I would not rule it out. We’ve had conversations, the writers and the actors, they had conversations about this. I don’t think it would be a permanent situation because I think we like to keep Monk in that sort of that sad, lonely kind of mode. But it’s possible that he would become attracted. We have done episodes where he is attracted to different women because maybe they remind him of Trudy.

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HW: Does it seem like the show has turned away from the mysteries and more towards the characters’ lives?
TS:
Yeah, I like the way the show is evolving. I don’t really sense from my point of view that there’s been an enormous shift. There’s always a murder, mystery, there’s always something for Monk to solve. We do like to develop the back story, we do like to see the character in different situations. We like to develop the relationships between main characters on the show. So it all feels like it’s moving in the right direction for me. I think the thing that sets Monk apart from shows like Colombo or things like that, because we’ve been compared to Colombo a lot, the thing that sets us apart is that we do go home with the characters. Colombo was always a show about the workplace and the relationship between Colombo and his prime suspect. And our show tends to have I think a lot more kind of character development. It’s part and parcel to the way the humor in the show factors in. So I think it’s kind of a unique characteristic of the show overall.

HW: As time goes on, do you think maybe Monk’s OCD isn’t so crazy, with everyone now obsessing about dirty food, hand washing, etc?
TS:
Well, yeah. I think you’re right. I mean, I certainly, in the five years that I’ve spent living with the character, I certainly see him as more and more normal. At first, I think I thought of him as a bizarre outsider sort of character. But, the more time I spent with him and the more I think about his problem, which are now becoming my problems frankly, the more normal he seems. I mean, I just had a revelation the other day living in New York. I’ve been going out to eat a lot and it just struck me. I was in a restaurant, and it just struck me, something I’d never thought of before. And it’s menus in the restaurant, you know, it just hit me. I was ordering and I thought, “God, think of all the people who handle these meals day in and day out.” You’re going to a restaurant, you can feel secure that they wash the silverware in the kitchen and the linens and all that stuff, but they don’t wash their menus. Who washes menus? Now, I’ve got to worry about that for the rest of my life.

HW: Are you really picking up Monk’s habits?
TS:
Well, I would be lying if I said that it hasn’t kind of affected me in some way because I’m sort of in the mindset of the character so much of the time. It does tend to make you think about things that never bothered me before, like shaking someone’s hand. I have to have that horrible thought now, you know. I mean, I still do it. I haven’t become completely neurotic about it, but just those thoughts are just rolling around in my head. Like I said the other day, I was thinking about these menus in these restaurants, and things like that just start occurring to me. And then I have to worry about it’s not just my hands, I have to worry about children’s hands and everybody. I don’t know, it’s just more a heightened awareness I guess.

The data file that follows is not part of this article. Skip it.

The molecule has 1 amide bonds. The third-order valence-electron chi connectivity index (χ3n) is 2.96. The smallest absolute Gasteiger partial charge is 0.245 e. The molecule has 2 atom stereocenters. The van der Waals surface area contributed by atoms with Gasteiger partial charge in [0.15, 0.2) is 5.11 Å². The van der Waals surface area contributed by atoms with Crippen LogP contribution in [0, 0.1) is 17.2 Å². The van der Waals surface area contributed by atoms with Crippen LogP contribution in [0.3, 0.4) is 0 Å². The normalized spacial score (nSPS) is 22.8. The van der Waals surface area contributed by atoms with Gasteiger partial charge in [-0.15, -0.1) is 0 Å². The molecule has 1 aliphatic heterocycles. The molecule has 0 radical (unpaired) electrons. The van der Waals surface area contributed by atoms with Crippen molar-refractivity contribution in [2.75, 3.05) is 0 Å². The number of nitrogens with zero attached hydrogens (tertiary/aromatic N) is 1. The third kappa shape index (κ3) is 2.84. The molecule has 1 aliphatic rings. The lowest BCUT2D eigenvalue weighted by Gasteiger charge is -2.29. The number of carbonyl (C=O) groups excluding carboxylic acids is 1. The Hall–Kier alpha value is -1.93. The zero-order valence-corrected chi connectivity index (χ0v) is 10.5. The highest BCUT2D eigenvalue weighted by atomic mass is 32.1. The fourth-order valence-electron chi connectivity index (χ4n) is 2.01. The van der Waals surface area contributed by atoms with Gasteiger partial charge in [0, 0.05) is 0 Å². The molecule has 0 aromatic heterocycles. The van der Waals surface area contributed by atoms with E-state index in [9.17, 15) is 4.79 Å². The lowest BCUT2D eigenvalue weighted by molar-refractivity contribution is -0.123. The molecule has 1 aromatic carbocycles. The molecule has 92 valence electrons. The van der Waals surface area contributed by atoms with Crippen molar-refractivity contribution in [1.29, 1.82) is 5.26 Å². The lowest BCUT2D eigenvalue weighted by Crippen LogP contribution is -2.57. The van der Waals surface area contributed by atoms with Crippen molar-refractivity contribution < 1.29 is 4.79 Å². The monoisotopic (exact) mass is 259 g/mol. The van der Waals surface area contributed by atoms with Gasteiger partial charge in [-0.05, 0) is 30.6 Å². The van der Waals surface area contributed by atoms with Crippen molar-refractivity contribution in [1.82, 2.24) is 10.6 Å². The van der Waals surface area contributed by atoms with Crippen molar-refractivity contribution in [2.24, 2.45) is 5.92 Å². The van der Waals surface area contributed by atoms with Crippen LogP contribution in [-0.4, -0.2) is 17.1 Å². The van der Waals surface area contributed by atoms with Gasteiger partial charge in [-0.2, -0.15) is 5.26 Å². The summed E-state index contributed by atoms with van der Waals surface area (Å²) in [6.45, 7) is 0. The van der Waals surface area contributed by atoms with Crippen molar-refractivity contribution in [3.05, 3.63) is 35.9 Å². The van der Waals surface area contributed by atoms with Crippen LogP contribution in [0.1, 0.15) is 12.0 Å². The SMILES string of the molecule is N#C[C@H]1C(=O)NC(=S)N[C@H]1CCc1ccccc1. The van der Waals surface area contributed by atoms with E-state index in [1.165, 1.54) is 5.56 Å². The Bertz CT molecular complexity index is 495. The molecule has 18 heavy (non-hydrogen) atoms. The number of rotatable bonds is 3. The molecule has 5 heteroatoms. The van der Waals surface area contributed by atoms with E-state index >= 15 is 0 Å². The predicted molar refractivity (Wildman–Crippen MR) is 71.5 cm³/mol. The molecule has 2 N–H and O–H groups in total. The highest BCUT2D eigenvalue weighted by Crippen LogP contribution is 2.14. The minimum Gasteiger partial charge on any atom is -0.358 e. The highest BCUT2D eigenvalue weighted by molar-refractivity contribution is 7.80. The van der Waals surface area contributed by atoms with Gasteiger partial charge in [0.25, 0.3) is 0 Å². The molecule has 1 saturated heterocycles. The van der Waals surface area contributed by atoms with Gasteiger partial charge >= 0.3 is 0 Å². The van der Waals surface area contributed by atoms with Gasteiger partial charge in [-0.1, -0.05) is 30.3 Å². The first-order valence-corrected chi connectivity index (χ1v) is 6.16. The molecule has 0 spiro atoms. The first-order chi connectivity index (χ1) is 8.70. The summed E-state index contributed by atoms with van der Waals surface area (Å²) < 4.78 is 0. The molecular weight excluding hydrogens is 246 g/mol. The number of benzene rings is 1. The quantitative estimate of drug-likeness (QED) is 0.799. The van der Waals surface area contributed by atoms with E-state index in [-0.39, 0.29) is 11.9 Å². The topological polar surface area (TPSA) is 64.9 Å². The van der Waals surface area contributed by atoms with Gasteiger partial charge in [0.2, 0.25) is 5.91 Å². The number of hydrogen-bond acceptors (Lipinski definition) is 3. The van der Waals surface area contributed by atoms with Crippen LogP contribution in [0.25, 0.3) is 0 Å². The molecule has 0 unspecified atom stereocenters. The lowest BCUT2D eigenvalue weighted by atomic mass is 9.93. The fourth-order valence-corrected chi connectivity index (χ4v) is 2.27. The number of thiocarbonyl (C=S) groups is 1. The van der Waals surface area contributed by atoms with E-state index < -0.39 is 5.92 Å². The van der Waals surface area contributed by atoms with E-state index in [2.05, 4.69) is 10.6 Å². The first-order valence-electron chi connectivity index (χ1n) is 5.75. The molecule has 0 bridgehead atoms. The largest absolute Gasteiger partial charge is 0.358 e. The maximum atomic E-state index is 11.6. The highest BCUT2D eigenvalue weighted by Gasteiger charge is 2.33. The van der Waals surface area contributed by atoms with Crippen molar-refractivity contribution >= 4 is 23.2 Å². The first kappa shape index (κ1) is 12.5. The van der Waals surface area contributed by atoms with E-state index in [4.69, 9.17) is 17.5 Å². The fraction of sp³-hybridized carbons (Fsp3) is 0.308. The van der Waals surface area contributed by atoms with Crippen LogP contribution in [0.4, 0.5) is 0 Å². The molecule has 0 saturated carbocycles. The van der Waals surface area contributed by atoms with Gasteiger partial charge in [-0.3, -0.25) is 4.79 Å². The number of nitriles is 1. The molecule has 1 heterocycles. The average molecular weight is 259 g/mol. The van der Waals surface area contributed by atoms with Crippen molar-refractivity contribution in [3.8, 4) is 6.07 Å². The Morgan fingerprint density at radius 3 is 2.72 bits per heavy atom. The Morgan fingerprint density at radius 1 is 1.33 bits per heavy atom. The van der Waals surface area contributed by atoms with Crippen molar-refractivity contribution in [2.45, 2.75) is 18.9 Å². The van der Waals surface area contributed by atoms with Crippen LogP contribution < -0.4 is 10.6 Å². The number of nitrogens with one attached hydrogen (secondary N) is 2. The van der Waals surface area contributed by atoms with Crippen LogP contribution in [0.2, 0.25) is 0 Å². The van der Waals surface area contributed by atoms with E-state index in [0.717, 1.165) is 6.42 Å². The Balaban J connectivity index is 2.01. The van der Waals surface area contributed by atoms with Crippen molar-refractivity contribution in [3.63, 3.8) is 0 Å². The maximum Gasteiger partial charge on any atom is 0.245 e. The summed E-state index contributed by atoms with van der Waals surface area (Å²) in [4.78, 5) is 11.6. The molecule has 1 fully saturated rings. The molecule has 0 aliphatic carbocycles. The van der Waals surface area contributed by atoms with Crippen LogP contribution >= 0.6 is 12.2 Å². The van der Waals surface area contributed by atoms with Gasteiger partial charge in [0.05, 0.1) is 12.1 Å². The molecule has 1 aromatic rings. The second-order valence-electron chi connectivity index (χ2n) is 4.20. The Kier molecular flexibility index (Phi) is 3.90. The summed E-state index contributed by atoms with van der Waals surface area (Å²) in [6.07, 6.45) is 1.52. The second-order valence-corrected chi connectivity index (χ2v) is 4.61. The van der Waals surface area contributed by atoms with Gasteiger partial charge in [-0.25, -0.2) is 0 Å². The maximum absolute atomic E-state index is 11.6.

HW: Does your wife ever notice it when you do that? Something like that she’ll say, “Now you’re being Monk?”
TS:
I think she would. If you ask my wife this question, she would say that she noticed it even before I did Monk.

HW: Aside from Monk-like qualities, what is your home life like?
TS:
You wouldn’t know it by this year because I did come to New York to do a play, but I really do like to take downtime, just kind of be with my family and just try and focus really on the lives of my children and my wife and try to give them a lot of time and attention. We have a pretty, I think, a pretty calm [life]. We try to. I mean life is hectic. But in the summer, we get away, we have a cottage on the East Coast that we like to go to. I’m kind of big beach person.

HW: You’re also doing a film about 9/11 and the American Arab community?
TS:
It’s actually called American East. I’m from a Lebanese-American family and I’ve had lot of contacts with the Arab-American community, especially Arab-American filmmakers and actors and so forth. In fact, last year I started something called an American Filmmakers Award, which was soliciting short screenplays from Arab-American filmmakers. And, we gave a cash prize and everything and can help the winner get their film made. It’s a community, a minority that really hasn’t been heard from enough. And so many of the stories that are told about Arab-Americans these days are just negative portrayals in the news, but also in television and film. So we set out to try and offset some of those stereotypes. That’s what this movie American East is dealing with.

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HW: Your character is a Jewish-Egyptian-American. Will you pull any of the instincts that you had from Conversations with my Father for that?
TS:
Well, I don’t know. I’m not really one to focus on and dwell on our differences. I’ve always tried to prefer to look at the commonalities, the common ground. And that’s kind of how I’ve tried to implement that into my work and I hope that that comes true.